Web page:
Gabrielle Giffords

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Gabrielle Giffords
Gabrielle Giffords official portrait.jpg
Congressional portrait, March 2010
Member of the U.S. House of Representatives
from Arizona's 8th district
In office
January 3, 2007 – January 25, 2012
Preceded by Jim Kolbe
Succeeded by Ron Barber
Member of the Arizona Senate
from the 28th district
In office
January 8, 2003 – December 1, 2005
Preceded by Randall Gnant
Succeeded by Paula Aboud
Member of the Arizona House of Representatives
from the 13th district
In office
January 1, 2001 – January 8, 2003
Preceded by Andy Nichols
Succeeded by Steve Gallardo
Personal details
Born Gabrielle Dee Giffords
(1970-06-08) June 8, 1970 (age 44)
Tucson, Arizona
Political party Democratic
Spouse(s) Mark E. Kelly
Residence Tucson, Arizona
Alma mater Cornell University (M.U.P.)
Scripps College (B.A.)
Profession Politician; Businesswoman
Religion Reform Judaism
Signature Gabrielle Giffords

Gabrielle Dee "Gabby" Giffords (born June 8, 1970) is a retired American politician. As a Democratic member of the United States House of Representatives, she represented Arizona's 8th congressional district from 2007 until her resignation on January 25, 2012, having been elected to Congress three times. She is the third woman in Arizona's history to be elected to the U.S. Congress. Considered a "Blue Dog" Democrat,[1] her focus on health care reform and illegal immigration were sources of attention for those opposed to her candidacy and made her a recipient of criticism from various conservative groups. She has described herself as a "former Republican".[2]

Giffords is a native of Tucson, Arizona, and a graduate of Scripps College and Cornell University. Prior to her election to the United States Congress, Giffords served in the Arizona House of Representatives from 2001 until 2003 and the Arizona State Senate from 2003 until 2005, when she resigned to run for the seat held by then-Congressman Jim Kolbe. She also worked as an associate for regional economic development in New York City and as CEO of El Campo Tire Warehouses, a local automotive chain owned by her grandfather. She is married to former astronaut and Space Shuttle Commander Mark E. Kelly.

On January 8, 2011, a week into her third term, Giffords was a victim of a shooting near Tucson,[3][4] which was reported to be an assassination attempt on her,[5][6] at a supermarket where she was meeting publicly with constituents.[5] She was critically injured by a gunshot wound to the head;[7][8] thirteen people were injured and six others were killed in the shooting, among them federal judge John Roll.[4] Giffords was later brought to a rehabilitation facility in Houston, Texas, where she recovered some of her ability to walk, speak, read and write. On May 16, 2011, Giffords traveled to Kennedy Space Center to watch the launch of STS-134, the final flight of Space Shuttle Endeavour, which was commanded by her husband Mark Kelly.

On January 22, 2012, Giffords announced that she would be resigning from her congressional seat in order to concentrate on recovering from her wounds, but promised to return to public service in the future.[9] She appeared on the floor of the House on January 25, 2012, where she formally submitted her resignation to a standing ovation and accolades from her colleagues and the leadership of the House.[10]

Early life, education, and business career

Giffords was born in Tucson, Arizona, to Gloria Kay (née Fraser) and Spencer J. Giffords. She was raised in a mixed religious environment by her Jewish father and Christian Science-practicing mother. Her grandfather, Akiba Hornstein, was a Jewish immigrant from Lithuania who changed his name to Giffords to avoid anti-Semitism.[11] Through her father, Giffords is a second cousin of actress Gwyneth Paltrow.[12] Giffords has identified herself solely with Judaism since 2001, belonging to Congregation Chaverim, a Reform synagogue, in Tucson.[13][14] She is Arizona's first Jewish congresswoman.[15][16]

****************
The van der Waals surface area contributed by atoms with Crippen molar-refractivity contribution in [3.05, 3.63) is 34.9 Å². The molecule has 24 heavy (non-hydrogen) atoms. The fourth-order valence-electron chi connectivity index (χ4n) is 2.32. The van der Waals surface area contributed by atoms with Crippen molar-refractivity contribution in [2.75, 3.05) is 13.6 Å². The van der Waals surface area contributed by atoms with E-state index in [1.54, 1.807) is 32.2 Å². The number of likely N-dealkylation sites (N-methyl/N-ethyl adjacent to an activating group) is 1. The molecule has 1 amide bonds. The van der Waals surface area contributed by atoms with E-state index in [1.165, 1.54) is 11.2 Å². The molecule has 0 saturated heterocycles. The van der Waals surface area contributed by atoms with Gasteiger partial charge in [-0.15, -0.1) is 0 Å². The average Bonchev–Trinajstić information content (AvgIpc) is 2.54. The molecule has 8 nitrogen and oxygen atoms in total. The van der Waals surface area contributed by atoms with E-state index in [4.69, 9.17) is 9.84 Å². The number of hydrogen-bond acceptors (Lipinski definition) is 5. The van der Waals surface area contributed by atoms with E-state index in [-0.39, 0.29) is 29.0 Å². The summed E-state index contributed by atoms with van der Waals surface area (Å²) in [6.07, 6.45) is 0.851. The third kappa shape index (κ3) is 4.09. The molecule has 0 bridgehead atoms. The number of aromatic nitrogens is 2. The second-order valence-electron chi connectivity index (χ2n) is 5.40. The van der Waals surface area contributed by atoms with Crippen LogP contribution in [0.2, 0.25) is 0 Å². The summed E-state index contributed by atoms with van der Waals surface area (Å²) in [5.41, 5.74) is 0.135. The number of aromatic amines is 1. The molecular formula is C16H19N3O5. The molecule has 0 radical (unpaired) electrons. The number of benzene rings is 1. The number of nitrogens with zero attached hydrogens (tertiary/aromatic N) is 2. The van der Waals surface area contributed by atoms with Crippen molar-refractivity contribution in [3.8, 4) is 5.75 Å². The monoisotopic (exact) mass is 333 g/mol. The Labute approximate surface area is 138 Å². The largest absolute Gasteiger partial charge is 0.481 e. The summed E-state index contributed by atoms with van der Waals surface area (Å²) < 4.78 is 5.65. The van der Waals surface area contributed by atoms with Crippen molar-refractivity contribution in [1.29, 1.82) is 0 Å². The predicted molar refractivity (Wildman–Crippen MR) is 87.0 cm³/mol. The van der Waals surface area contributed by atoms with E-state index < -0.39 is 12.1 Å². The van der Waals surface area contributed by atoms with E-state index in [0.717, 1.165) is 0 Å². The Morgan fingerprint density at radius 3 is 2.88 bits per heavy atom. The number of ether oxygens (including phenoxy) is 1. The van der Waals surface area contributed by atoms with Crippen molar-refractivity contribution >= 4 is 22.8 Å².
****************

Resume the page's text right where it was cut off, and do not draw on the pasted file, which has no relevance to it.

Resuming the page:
Giffords graduated from Tucson's University High School. She received a Bachelor of Arts degree in Sociology and Latin American History from Scripps College in California in 1993;[17] then spent a year as a Fulbright Scholar in Chihuahua, Chihuahua, Mexico;[18] and earned a Master's degree in Regional Planning from Cornell University in 1996, focussing her studies there on Mexican-American relations.[17] She is a former Girl Scout.

Giffords worked as an associate for regional economic development at Price Waterhouse in New York City. In 1996, she became president and CEO of El Campo Tire Warehouses, a local chain of auto service centers founded by her grandfather. The business was sold to Goodyear Tire in 2000. At the time of the sale, she commented on the difficulties local businesses face when competing against large national firms.[19]

Arizona legislature

Elections

Giffords was elected to the Arizona House of Representatives and served from 2001 to 2003. She was elected to the Arizona Senate in the fall of 2002, and at the time was the youngest woman elected to that body. She took office in January 2003 and was re-elected in 2004. She resigned from the Arizona Senate on December 1, 2005, in preparation for her congressional campaign.

Tenure

In early 2005, Giffords observed that "the 2004 election took its toll on our bipartisan coalition" and that as a result "a number of significant problems will receive far less attention than they deserve." She highlighted among these, the lack of high-paying jobs or necessary infrastructure, rapid growth, and inward migration that threatened the environment and "strain[ed] [...] education, health care, and transportation" and unresolved problems such as Students First; Arnold v. Sarn; repayments due under Ladewig v. Arizona; the No Child Left Behind mandate; low educational achievement; health care costs; and the demands of the Arizona Health Care Cost Containment System. She noted that Arizona was not alone in facing such challenges.[20]